Both the biology and earth and environment departments take students and faculty on extended trips in either for-credit, or non-credit, field-based learning experiences. For example, the biology department sponsors a trip to Belize and Earth and Environment has taken students on departmental field excursions to Hawaii, Puerto Rico, the Grand Canyon, Florida Keys, and Death Valley, among other localities.

Of Math & Mosquitos: Student Pursues Dual Interests

Deep in the woods of Lancaster County's Millport Conservancy, senior Joshua Finkel was focused on his pursuit of small prey, the mosquito. His research into making more effective mosquito traps could have the potential to save public health agencies and beleaguered homeowners untold thousands of dollars trying to control the bloodsucking insects.

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The Pulse of Natural Sciences at F&M

Story 5/13/2015

Scouring Ancient Landscapes for Clues to Cleaner Water

Having made their mark on the natural landscape the last few hundred years, humans are now undoing some development -- notably with regard to old milldams and sediment-filled ponds that have...

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Story 5/5/2015

Senior Spotlight: Nicole Strauss

Wayland, Mass., native Nicole Strauss reflects on friendships made and her newfound passion for public health.

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Story 5/4/2015

Senior Spotlight: Hanyu 'Peter' Sun

China native Peter Sun says doing research in chemistry and independent study in math were challenging and rewarding moments.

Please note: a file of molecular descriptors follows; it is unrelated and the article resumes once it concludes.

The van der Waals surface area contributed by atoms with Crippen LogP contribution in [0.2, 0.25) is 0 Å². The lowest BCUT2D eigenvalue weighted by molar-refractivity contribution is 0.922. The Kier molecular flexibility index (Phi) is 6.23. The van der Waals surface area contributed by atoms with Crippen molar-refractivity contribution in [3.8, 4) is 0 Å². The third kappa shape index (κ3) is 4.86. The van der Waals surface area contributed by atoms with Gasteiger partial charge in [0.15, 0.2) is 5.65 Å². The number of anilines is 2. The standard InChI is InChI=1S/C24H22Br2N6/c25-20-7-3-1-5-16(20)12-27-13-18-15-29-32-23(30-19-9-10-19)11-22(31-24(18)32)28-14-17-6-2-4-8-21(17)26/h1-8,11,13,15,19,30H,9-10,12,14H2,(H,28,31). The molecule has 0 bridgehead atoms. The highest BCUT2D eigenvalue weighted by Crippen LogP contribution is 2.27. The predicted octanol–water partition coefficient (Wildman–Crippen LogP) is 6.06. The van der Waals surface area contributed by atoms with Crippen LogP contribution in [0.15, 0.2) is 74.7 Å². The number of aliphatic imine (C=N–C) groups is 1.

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Story 4/16/2015

Listening to the Deaf Community's Concerns About Culture

Today's advances in science, medicine and technology would seem to offer promise to those born unable to hear, but the deaf community -- which has a language and culture all its own -- fears...

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Story 4/3/2015

TEDx Speakers Discuss Range and Purpose of Voice

Four speakers discussed the various ranges and purposes of voice at Franklin & Marshall College's second TEDx talk on April 2 in the Green Room Theatre.  

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Story 4/2/2015

A Geoscience Course Takes Students to Volcanic Hawaii

During the mid-March spring break, a group of geoscience students and their professor trekked through tubes of rock where hot lava flowed 50 years ago, examined ancient petroglyph images carved in...

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Story 4/1/2015

Integrative Research and Discovering the Psychology of...

Trained as a biologist, Assistant Professor of Psychology Tim Roth, along with Professor of Biology Aaron Krochmal of Washington College in Maryland, published a groundbreaking paper, "The Role of...

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Story 3/30/2015

F&M Astronomers, Students Part of National Gravitational...

Two Franklin & Marshall College professors are part of a national consortium of astronomers that recently received a $14.5 million grant to build a center for the purpose of detecting gravitational...

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Story 3/20/2015

Panel Explores Consequences of 'Fracking' on People, the...

Building a natural gas pipeline through Lancaster County might produce economic benefits for the region, but the cost of the project to the environment and social fabric ultimately would be too high,...